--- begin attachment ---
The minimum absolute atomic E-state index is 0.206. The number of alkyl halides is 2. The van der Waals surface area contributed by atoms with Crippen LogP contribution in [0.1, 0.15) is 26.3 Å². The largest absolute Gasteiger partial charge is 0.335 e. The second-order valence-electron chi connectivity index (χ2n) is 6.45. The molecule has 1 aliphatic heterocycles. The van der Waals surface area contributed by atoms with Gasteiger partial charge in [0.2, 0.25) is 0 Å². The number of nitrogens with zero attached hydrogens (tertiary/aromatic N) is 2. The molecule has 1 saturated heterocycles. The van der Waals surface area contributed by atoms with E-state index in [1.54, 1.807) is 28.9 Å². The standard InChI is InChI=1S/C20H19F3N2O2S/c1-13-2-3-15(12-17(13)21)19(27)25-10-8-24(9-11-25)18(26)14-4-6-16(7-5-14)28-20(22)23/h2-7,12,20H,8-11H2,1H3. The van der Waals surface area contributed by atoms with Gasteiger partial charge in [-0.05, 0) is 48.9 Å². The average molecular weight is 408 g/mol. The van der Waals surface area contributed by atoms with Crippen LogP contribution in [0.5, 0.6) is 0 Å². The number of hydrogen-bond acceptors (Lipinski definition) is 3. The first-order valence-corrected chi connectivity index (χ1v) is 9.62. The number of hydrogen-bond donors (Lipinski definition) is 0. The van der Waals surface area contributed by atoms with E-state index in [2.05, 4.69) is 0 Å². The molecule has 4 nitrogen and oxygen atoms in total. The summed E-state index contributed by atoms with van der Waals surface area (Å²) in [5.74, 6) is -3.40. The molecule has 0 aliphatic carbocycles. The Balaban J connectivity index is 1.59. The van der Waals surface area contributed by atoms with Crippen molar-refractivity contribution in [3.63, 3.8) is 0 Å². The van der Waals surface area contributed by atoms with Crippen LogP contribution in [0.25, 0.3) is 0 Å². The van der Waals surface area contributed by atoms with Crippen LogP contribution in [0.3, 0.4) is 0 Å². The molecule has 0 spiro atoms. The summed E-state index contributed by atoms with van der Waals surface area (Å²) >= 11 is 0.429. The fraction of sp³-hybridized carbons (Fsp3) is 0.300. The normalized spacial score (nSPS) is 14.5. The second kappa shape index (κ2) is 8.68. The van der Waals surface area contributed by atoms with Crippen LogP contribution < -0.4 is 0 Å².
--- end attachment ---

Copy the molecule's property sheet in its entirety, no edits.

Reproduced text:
The minimum absolute atomic E-state index is 0.206. The number of alkyl halides is 2. The van der Waals surface area contributed by atoms with Crippen LogP contribution in [0.1, 0.15) is 26.3 Å². The largest absolute Gasteiger partial charge is 0.335 e. The second-order valence-electron chi connectivity index (χ2n) is 6.45. The molecule has 1 aliphatic heterocycles. The van der Waals surface area contributed by atoms with Gasteiger partial charge in [0.2, 0.25) is 0 Å². The number of nitrogens with zero attached hydrogens (tertiary/aromatic N) is 2. The molecule has 1 saturated heterocycles. The van der Waals surface area contributed by atoms with E-state index in [1.54, 1.807) is 28.9 Å². The standard InChI is InChI=1S/C20H19F3N2O2S/c1-13-2-3-15(12-17(13)21)19(27)25-10-8-24(9-11-25)18(26)14-4-6-16(7-5-14)28-20(22)23/h2-7,12,20H,8-11H2,1H3. The van der Waals surface area contributed by atoms with Gasteiger partial charge in [-0.05, 0) is 48.9 Å². The average molecular weight is 408 g/mol. The van der Waals surface area contributed by atoms with Crippen LogP contribution in [0.5, 0.6) is 0 Å². The number of hydrogen-bond acceptors (Lipinski definition) is 3. The first-order valence-corrected chi connectivity index (χ1v) is 9.62. The number of hydrogen-bond donors (Lipinski definition) is 0. The van der Waals surface area contributed by atoms with E-state index in [2.05, 4.69) is 0 Å². The molecule has 4 nitrogen and oxygen atoms in total. The summed E-state index contributed by atoms with van der Waals surface area (Å²) in [5.74, 6) is -3.40. The molecule has 0 aliphatic carbocycles. The Balaban J connectivity index is 1.59. The van der Waals surface area contributed by atoms with Crippen molar-refractivity contribution in [3.63, 3.8) is 0 Å². The van der Waals surface area contributed by atoms with Crippen LogP contribution in [0.25, 0.3) is 0 Å². The van der Waals surface area contributed by atoms with Crippen LogP contribution in [0.3, 0.4) is 0 Å². The molecule has 0 spiro atoms. The summed E-state index contributed by atoms with van der Waals surface area (Å²) >= 11 is 0.429. The fraction of sp³-hybridized carbons (Fsp3) is 0.300. The normalized spacial score (nSPS) is 14.5. The second kappa shape index (κ2) is 8.68. The van der Waals surface area contributed by atoms with Crippen LogP contribution < -0.4 is 0 Å².